The main challenger in the 2001 election was Kizza Besigye and his Forum for Democratic Change. Besigye had been Museveni’s physician in the National Resistance Army and was appointed Minister of State for Internal Affairs when the NRA took power. He opposed Museveni in the 2001 elections on the basis that his leadership had gone off course and that his “no party” system of government was flawed. New Vision printed a number of letters we saw which bemoaned the return to “party politics” on the grounds that it caused chaos and confusion. Better the devil you know, or a fear of democracy?
After the 2001 elections Besigye was detained and questioned in relation to treason charges and subsequently fled the country, saying his life was in danger.
Besigye returned to Uganda just before we arrived, so that he could register and campaign for the 2006 elections in February. Tens of thousands of his supporters came to meet him at the airport.
On November 14th, Besigye was arrested on charges of treason and rape. The rape allegation stems from 1997. The treason charge apparently relates to his supposed relationship with armed guerillas in the north (more about whom in another post).
The hippo of dictatorship bides its time.
The prospect of a democratic leader ordering the arrest of the leader of the opposition sounded alarms bells all over. There were riots in Kampala, which meant we were unable to return there for a few days. Virtually everyone we spoke to felt that the charges were a total fit up and that Besigye was probably a better bet for the country, in the short term, than Museveni – but would end up being the same deal a few years down the line. The “vote them out before they can do too much damage” strategy, essentially.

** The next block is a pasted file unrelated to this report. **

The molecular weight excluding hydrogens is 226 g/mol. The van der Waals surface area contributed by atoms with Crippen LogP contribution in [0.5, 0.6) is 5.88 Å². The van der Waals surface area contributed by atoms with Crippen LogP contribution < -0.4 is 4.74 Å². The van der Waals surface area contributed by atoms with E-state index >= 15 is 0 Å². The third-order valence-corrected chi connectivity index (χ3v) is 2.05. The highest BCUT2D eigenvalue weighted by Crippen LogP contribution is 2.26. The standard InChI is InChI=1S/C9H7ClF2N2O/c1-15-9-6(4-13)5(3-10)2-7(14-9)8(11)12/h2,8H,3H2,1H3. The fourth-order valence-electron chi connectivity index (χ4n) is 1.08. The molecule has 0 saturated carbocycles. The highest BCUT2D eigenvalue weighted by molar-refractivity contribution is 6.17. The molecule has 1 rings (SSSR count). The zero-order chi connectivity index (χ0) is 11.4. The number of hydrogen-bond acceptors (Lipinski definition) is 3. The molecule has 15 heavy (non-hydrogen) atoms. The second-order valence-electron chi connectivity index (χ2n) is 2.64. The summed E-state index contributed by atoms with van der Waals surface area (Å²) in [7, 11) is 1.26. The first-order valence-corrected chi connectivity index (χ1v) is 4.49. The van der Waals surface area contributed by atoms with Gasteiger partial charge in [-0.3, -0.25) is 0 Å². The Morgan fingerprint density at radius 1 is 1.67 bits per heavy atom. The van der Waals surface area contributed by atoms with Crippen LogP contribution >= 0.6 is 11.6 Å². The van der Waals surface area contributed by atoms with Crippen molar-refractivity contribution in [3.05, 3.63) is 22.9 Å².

Reading all this unfold in the newspapers was gripping, unfathomable and also very worrying. Was it all going to kick off? I never really felt we were unsafe, but I was very glad that we chose not to visit during the 2006 elections, which was our original plan.
Besigye’s trial was equally disorientating. The government’s new black-clad security force turned up, hung about outside in a minivan taxi, and then disrupted the case, arresting Besigye on seperate military charges after the main procedings were adjourned. The security force was dubbed The Black Mamba Urban Hit Squad by the press, which gave a slighly camp, “top of the pops” feeling to the whole thing. Needless to say, the judges went mental at the “sanctity of the courtroom” being violated by a tooled up boy band. Besigye had been granted bail and the judge resigned from the case.
“The Mambas” actually have a more official name, which is quite boring (so much so that I cannot and do not wish to remember it). I read a number of articles comparing them to Mussolini’s black shirts. Their numbers seem to be a state secret. Bizarrely they also “do their patrols in civilian registered cars and sometimes operate disguised as women.” which I don’t think the blackshirts did?
The (relatively?) independent newspaper The New Monitor was harassed by the state for supposedly printing pro-Besigye posters (perhaps the ones in the photo above).
We got out of dodge on the 23rd of November. That’s the day when I bought my Idi Amin postcard. That is also the day that media debates on the trial were banned, with radio stations etc threatened with closure if they did not comply. The government later banned all public rallies, demonstrations, or gatherings related to the trial of Besigye.
At the time of writing, Besigye is still in prison because of the military charges, guarded by the Black Mamba Urban Hit Squad.